Calistoga (United States) (AFP) - Winds whipped new life Monday into northern California wildfires that have killed a woman, hospitalized firefighters, and reduced hundreds of homes to smoldering ruins.
"It breaks my heart to look out and see what you folks are going through," Lake County Sheriff Brian Martin told hundreds of evacuees given refuge on fair grounds in the wine country town of Calistoga.
"It is a terrible tragedy."
State disaster officials said two fast-moving infernos -- dubbed the Valley and Butte fires -- had destroyed more than 100,000 acres (more than 50,000 hectares), forcing thousands to flee.
Officials said the victim, who was not identified, died in the Cobb area of Lake County that has been especially hard hit.
The woman had a disability and emergency workers slammed with calls for help did not get to her home before it was engulfed in flames.
This marks the first civilian fatality in the wildfires that have devastated the western United States in recent months.
- Fire 'still spreading' -
While the Valley fire is located about 100 miles (160 kilometers) west of the state capital Sacramento, the Butte fire is about 100 miles to the east.
Cool, moist weather that moved into the area on Monday, bringing with it chances for rain, brought welcome relief for crews who had been working on rough terrain in searing, dry heat days earlier.
However, the weather change also brought with it winds that powered swift moving walls of flames.
"The fire is definitely more active today than it was yesterday," Incident Commander Barry Biermann told AFP. "The fire is still spreading in different directions."
The hamlet of Middletown in Lake County was reduced to rubble by the flames that left an apocalyptic scene.
An AFP reporter who visited the town saw smoldering homes, melted vehicles and downed power lines.
"There is metal dripping off the cars because of the heat," he said.
About a mile outside of the town lay a dead horse by the side of the road.
Many residents in the region said the air was so thick with smoke, it was difficult to breathe.
"It's hazy with smoke and smells like ashes," one resident, Rosendo Vallejo, tweeted.
- Watching for looters -
Worries have started to spread that looters may be taking advantage of the fact that people left valuables behind while racing to safety.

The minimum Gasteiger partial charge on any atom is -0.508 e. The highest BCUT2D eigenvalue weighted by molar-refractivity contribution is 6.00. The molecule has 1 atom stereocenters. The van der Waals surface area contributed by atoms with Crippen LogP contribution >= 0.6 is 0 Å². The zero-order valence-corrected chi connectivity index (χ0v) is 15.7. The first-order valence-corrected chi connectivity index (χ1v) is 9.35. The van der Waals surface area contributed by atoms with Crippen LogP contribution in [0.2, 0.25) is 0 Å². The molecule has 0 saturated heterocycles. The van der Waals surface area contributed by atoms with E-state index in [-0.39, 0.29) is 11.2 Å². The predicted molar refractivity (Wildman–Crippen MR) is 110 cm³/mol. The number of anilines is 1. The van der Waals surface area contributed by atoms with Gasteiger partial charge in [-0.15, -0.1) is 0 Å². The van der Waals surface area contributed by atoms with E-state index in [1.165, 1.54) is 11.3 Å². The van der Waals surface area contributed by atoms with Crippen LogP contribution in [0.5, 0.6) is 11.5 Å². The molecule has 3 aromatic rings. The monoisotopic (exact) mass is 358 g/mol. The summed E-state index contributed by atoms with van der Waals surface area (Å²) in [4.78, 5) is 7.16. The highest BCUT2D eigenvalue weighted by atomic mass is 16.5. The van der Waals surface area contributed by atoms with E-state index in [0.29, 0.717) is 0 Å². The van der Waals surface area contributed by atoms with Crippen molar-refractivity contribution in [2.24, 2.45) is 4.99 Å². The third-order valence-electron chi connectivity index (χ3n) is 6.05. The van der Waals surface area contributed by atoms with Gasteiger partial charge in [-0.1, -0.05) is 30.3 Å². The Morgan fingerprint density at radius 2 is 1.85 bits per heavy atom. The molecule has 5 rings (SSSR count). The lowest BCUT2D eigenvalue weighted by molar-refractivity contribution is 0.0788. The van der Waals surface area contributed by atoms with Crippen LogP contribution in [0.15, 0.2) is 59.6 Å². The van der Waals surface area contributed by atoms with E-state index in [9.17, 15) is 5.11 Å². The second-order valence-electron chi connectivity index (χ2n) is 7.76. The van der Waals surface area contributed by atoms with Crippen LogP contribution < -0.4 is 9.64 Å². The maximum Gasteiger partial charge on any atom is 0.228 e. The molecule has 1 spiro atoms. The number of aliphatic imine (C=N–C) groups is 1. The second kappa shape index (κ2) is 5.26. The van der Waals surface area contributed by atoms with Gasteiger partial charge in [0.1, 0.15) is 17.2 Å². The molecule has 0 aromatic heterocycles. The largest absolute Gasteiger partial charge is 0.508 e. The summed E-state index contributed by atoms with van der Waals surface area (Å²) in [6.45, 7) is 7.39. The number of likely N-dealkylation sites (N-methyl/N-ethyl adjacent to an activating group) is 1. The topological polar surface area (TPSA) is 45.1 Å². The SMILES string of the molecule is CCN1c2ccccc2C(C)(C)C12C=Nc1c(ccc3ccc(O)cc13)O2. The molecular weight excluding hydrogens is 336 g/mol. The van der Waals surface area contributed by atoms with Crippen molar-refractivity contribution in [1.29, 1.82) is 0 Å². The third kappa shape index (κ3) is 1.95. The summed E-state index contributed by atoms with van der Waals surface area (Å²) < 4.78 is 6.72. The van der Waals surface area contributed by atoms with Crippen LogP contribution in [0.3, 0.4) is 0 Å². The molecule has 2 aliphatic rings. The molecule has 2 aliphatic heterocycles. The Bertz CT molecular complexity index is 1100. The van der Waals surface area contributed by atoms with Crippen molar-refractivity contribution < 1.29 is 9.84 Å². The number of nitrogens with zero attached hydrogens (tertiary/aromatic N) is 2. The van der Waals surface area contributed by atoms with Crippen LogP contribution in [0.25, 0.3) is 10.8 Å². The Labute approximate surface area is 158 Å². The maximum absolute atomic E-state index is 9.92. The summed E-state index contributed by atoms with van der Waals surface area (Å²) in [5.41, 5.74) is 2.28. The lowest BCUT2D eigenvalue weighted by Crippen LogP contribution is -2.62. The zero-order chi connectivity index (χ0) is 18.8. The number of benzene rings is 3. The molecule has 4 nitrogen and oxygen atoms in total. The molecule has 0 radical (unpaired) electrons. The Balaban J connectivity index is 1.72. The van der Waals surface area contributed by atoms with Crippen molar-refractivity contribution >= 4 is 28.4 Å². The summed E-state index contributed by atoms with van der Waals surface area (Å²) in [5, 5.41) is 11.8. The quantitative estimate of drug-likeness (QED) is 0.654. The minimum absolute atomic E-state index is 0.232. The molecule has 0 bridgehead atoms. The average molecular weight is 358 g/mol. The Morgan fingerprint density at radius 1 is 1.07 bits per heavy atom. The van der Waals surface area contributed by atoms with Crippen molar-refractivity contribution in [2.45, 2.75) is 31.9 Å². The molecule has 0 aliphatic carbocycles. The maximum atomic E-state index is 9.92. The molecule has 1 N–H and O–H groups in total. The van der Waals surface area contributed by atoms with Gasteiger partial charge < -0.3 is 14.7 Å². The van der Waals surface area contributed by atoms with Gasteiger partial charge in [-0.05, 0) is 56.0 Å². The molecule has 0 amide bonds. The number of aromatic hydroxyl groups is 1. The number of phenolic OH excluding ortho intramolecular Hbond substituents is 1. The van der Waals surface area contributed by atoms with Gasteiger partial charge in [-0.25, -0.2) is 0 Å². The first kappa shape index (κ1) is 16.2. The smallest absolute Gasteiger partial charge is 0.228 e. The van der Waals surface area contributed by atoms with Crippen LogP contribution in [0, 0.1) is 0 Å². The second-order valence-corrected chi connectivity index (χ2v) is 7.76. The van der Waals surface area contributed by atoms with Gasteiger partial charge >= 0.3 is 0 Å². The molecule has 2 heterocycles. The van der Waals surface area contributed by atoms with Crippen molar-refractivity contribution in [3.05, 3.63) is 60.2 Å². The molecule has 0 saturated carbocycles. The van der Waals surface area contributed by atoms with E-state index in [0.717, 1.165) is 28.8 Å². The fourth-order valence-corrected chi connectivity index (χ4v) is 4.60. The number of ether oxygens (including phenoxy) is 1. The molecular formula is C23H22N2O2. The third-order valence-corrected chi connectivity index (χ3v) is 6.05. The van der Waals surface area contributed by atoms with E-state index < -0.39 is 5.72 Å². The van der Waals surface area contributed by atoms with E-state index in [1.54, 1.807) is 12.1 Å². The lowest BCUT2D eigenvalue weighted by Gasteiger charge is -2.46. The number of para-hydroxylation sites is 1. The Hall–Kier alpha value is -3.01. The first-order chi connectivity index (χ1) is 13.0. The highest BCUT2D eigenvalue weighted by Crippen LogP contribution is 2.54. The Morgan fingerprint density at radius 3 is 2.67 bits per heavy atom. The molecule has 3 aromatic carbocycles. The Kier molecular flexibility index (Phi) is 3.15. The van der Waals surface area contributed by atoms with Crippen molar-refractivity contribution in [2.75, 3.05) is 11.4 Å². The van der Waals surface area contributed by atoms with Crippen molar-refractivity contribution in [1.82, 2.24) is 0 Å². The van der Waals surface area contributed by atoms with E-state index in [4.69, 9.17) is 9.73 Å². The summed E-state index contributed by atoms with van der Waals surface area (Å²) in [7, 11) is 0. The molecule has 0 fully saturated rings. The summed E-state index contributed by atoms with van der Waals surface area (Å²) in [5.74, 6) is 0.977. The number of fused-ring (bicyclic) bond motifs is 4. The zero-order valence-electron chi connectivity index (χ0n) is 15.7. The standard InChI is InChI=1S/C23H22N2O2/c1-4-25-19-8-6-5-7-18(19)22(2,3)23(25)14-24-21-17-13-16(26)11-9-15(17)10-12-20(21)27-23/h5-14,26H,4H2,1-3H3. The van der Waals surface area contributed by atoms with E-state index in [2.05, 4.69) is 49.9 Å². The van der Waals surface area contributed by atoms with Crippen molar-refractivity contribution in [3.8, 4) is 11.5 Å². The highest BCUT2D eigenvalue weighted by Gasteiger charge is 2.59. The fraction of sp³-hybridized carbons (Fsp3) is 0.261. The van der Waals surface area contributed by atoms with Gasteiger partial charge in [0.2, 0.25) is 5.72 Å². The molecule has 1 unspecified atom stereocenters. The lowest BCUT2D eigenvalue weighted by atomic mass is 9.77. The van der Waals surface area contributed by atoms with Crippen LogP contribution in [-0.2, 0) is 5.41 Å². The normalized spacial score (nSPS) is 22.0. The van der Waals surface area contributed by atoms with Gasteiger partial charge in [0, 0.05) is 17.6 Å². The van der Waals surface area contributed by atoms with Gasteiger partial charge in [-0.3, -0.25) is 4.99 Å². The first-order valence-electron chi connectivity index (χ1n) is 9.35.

"We stopped some people coming out of the burn area with property taken," Sheriff Martin said.
"There are people out there who will take advantage of disasters like this."
Evacuees were told it could be a while before they were allowed to go home, even if only to check on livestock or pets and pick up much-needed prescription medicines.
- 'Battle with nature' -
Citing the widespread destruction, Governor Jerry Brown on Sunday declared a state of emergency for Lake and Napa counties -- wine-producing regions north of San Francisco.
"We're really in a battle with nature, and nature is more powerful than we are," Brown told reporters on Monday.
The recent fires have been fueled by tinder-dry conditions across the western United States, which has been starved for rain for the past several years.
The prolonged dry spell has been exacerbated by record high temperatures, which many environmentalists blame on global warming.
Daniel Berlant, spokesman for the California Department of Forestry and Fire Protection (CalFire), said the Valley fire has so far consumed 61,000 acres (24,685 hectares), and was only five percent contained, with 1,200 firefighters mobilized to tackle it.
The 4,400 firefighters combatting the Butte fire have had more success. That blaze has consumed some 70,000 acres.
Together, the twin blazes have destroyed an area nine times the size of Manhattan.
Four firefighters who were hospitalized with burns were expected to "walk out of the hospital," Biermann said.
More than 11,000 firefighters are battling a dozen large fires across California.
Firefighters from across the country, as well as Australia and New Zealand, have lent a helping hand.
National Guard troops have also been called in.
Three fires are scorching the earth in the neighboring state of Oregon and 10 are ablaze further north in Washington state.